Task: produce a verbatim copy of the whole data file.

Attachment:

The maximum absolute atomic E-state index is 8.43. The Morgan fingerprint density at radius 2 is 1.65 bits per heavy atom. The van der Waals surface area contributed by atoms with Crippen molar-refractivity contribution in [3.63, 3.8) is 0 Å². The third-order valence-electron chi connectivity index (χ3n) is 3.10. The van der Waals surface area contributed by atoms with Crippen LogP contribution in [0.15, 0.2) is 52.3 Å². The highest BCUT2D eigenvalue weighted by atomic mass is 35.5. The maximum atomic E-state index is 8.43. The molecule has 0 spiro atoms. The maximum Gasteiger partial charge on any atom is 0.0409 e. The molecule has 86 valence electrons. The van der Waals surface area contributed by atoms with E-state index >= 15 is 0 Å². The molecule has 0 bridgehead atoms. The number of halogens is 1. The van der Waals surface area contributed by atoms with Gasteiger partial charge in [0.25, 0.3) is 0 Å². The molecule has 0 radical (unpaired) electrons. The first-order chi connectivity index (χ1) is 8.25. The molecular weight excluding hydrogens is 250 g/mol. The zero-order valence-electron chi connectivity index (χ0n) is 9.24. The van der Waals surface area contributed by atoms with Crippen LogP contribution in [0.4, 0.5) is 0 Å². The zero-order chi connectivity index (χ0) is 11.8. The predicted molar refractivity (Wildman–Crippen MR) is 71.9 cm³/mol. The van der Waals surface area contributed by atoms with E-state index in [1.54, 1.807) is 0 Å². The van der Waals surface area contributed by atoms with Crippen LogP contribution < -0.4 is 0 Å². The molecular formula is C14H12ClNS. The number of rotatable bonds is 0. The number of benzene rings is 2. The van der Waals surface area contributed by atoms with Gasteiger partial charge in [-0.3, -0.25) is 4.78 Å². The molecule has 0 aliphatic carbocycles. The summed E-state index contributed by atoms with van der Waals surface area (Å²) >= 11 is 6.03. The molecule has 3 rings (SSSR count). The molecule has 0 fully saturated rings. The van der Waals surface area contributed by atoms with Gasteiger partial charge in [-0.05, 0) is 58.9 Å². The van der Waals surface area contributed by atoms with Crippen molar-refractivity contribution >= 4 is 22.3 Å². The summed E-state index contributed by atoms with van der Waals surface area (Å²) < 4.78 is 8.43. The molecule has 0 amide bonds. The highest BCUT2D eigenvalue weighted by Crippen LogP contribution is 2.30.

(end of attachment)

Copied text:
The maximum absolute atomic E-state index is 8.43. The Morgan fingerprint density at radius 2 is 1.65 bits per heavy atom. The van der Waals surface area contributed by atoms with Crippen molar-refractivity contribution in [3.63, 3.8) is 0 Å². The third-order valence-electron chi connectivity index (χ3n) is 3.10. The van der Waals surface area contributed by atoms with Crippen LogP contribution in [0.15, 0.2) is 52.3 Å². The highest BCUT2D eigenvalue weighted by atomic mass is 35.5. The maximum atomic E-state index is 8.43. The molecule has 0 spiro atoms. The maximum Gasteiger partial charge on any atom is 0.0409 e. The molecule has 86 valence electrons. The van der Waals surface area contributed by atoms with E-state index >= 15 is 0 Å². The molecule has 0 bridgehead atoms. The number of halogens is 1. The van der Waals surface area contributed by atoms with Gasteiger partial charge in [0.25, 0.3) is 0 Å². The molecule has 0 radical (unpaired) electrons. The first-order chi connectivity index (χ1) is 8.25. The molecular weight excluding hydrogens is 250 g/mol. The zero-order valence-electron chi connectivity index (χ0n) is 9.24. The van der Waals surface area contributed by atoms with Crippen LogP contribution in [0.4, 0.5) is 0 Å². The zero-order chi connectivity index (χ0) is 11.8. The predicted molar refractivity (Wildman–Crippen MR) is 71.9 cm³/mol. The van der Waals surface area contributed by atoms with E-state index in [1.54, 1.807) is 0 Å². The van der Waals surface area contributed by atoms with Crippen LogP contribution < -0.4 is 0 Å². The molecular formula is C14H12ClNS. The number of rotatable bonds is 0. The number of benzene rings is 2. The van der Waals surface area contributed by atoms with Gasteiger partial charge in [-0.3, -0.25) is 4.78 Å². The molecule has 0 aliphatic carbocycles. The summed E-state index contributed by atoms with van der Waals surface area (Å²) >= 11 is 6.03. The molecule has 3 rings (SSSR count). The molecule has 0 fully saturated rings. The van der Waals surface area contributed by atoms with Gasteiger partial charge in [-0.05, 0) is 58.9 Å². The van der Waals surface area contributed by atoms with Crippen molar-refractivity contribution >= 4 is 22.3 Å². The summed E-state index contributed by atoms with van der Waals surface area (Å²) < 4.78 is 8.43. The molecule has 0 amide bonds. The highest BCUT2D eigenvalue weighted by Crippen LogP contribution is 2.30.